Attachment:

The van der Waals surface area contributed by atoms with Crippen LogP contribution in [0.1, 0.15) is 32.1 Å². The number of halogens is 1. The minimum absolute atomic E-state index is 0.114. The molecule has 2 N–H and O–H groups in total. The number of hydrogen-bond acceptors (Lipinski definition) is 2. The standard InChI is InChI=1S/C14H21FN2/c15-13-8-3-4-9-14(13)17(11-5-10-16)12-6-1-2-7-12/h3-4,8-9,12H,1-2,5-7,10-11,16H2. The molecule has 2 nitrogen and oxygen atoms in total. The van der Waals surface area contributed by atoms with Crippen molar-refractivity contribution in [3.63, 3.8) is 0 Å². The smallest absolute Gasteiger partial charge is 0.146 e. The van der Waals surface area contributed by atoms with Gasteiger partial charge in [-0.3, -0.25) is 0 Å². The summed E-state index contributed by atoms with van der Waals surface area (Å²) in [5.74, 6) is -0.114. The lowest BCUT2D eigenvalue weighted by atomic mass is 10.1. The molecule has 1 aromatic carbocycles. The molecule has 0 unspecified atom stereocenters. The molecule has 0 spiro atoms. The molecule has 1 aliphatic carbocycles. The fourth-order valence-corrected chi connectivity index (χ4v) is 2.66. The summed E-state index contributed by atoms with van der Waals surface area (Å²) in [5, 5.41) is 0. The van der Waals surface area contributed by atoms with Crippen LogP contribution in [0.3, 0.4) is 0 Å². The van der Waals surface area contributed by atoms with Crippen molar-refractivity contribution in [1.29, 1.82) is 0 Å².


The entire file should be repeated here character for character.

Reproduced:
The van der Waals surface area contributed by atoms with Crippen LogP contribution in [0.1, 0.15) is 32.1 Å². The number of halogens is 1. The minimum absolute atomic E-state index is 0.114. The molecule has 2 N–H and O–H groups in total. The number of hydrogen-bond acceptors (Lipinski definition) is 2. The standard InChI is InChI=1S/C14H21FN2/c15-13-8-3-4-9-14(13)17(11-5-10-16)12-6-1-2-7-12/h3-4,8-9,12H,1-2,5-7,10-11,16H2. The molecule has 2 nitrogen and oxygen atoms in total. The van der Waals surface area contributed by atoms with Crippen molar-refractivity contribution in [3.63, 3.8) is 0 Å². The smallest absolute Gasteiger partial charge is 0.146 e. The van der Waals surface area contributed by atoms with Gasteiger partial charge in [-0.3, -0.25) is 0 Å². The summed E-state index contributed by atoms with van der Waals surface area (Å²) in [5.74, 6) is -0.114. The lowest BCUT2D eigenvalue weighted by atomic mass is 10.1. The molecule has 1 aromatic carbocycles. The molecule has 0 unspecified atom stereocenters. The molecule has 0 spiro atoms. The molecule has 1 aliphatic carbocycles. The fourth-order valence-corrected chi connectivity index (χ4v) is 2.66. The summed E-state index contributed by atoms with van der Waals surface area (Å²) in [5, 5.41) is 0. The van der Waals surface area contributed by atoms with Crippen LogP contribution in [0.3, 0.4) is 0 Å². The van der Waals surface area contributed by atoms with Crippen molar-refractivity contribution in [1.29, 1.82) is 0 Å².